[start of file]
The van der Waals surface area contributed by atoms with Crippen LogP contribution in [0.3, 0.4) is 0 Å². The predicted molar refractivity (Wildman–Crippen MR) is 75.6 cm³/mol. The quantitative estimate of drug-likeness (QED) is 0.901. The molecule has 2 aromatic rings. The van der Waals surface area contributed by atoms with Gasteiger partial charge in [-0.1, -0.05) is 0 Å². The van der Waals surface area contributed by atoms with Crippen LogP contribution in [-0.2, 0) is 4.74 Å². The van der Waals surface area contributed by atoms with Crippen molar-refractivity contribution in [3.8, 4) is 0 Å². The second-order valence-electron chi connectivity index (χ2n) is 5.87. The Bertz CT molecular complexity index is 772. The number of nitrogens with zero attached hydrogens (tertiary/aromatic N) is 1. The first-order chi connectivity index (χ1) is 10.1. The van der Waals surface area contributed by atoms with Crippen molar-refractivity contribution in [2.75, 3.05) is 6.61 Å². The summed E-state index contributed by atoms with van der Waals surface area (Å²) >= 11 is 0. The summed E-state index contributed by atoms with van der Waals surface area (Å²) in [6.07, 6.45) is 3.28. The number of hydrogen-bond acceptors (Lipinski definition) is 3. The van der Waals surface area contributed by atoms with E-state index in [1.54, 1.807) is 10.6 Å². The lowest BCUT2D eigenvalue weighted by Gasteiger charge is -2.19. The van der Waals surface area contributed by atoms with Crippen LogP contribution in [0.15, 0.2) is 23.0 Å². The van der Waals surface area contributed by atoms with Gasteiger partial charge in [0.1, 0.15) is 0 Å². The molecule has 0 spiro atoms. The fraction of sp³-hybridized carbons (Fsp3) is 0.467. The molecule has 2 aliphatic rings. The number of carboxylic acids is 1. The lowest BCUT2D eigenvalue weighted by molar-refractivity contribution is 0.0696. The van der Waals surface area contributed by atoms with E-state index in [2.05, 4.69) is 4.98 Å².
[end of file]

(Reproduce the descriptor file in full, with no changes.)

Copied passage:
The van der Waals surface area contributed by atoms with Crippen LogP contribution in [0.3, 0.4) is 0 Å². The predicted molar refractivity (Wildman–Crippen MR) is 75.6 cm³/mol. The quantitative estimate of drug-likeness (QED) is 0.901. The molecule has 2 aromatic rings. The van der Waals surface area contributed by atoms with Gasteiger partial charge in [-0.1, -0.05) is 0 Å². The van der Waals surface area contributed by atoms with Crippen LogP contribution in [-0.2, 0) is 4.74 Å². The van der Waals surface area contributed by atoms with Crippen molar-refractivity contribution in [3.8, 4) is 0 Å². The second-order valence-electron chi connectivity index (χ2n) is 5.87. The Bertz CT molecular complexity index is 772. The number of nitrogens with zero attached hydrogens (tertiary/aromatic N) is 1. The first-order chi connectivity index (χ1) is 10.1. The van der Waals surface area contributed by atoms with Crippen molar-refractivity contribution in [2.75, 3.05) is 6.61 Å². The summed E-state index contributed by atoms with van der Waals surface area (Å²) >= 11 is 0. The summed E-state index contributed by atoms with van der Waals surface area (Å²) in [6.07, 6.45) is 3.28. The number of hydrogen-bond acceptors (Lipinski definition) is 3. The van der Waals surface area contributed by atoms with E-state index in [1.54, 1.807) is 10.6 Å². The lowest BCUT2D eigenvalue weighted by Gasteiger charge is -2.19. The van der Waals surface area contributed by atoms with Crippen LogP contribution in [0.15, 0.2) is 23.0 Å². The van der Waals surface area contributed by atoms with Gasteiger partial charge in [0.1, 0.15) is 0 Å². The molecule has 0 spiro atoms. The fraction of sp³-hybridized carbons (Fsp3) is 0.467. The molecule has 2 aliphatic rings. The number of carboxylic acids is 1. The lowest BCUT2D eigenvalue weighted by molar-refractivity contribution is 0.0696. The van der Waals surface area contributed by atoms with E-state index in [2.05, 4.69) is 4.98 Å².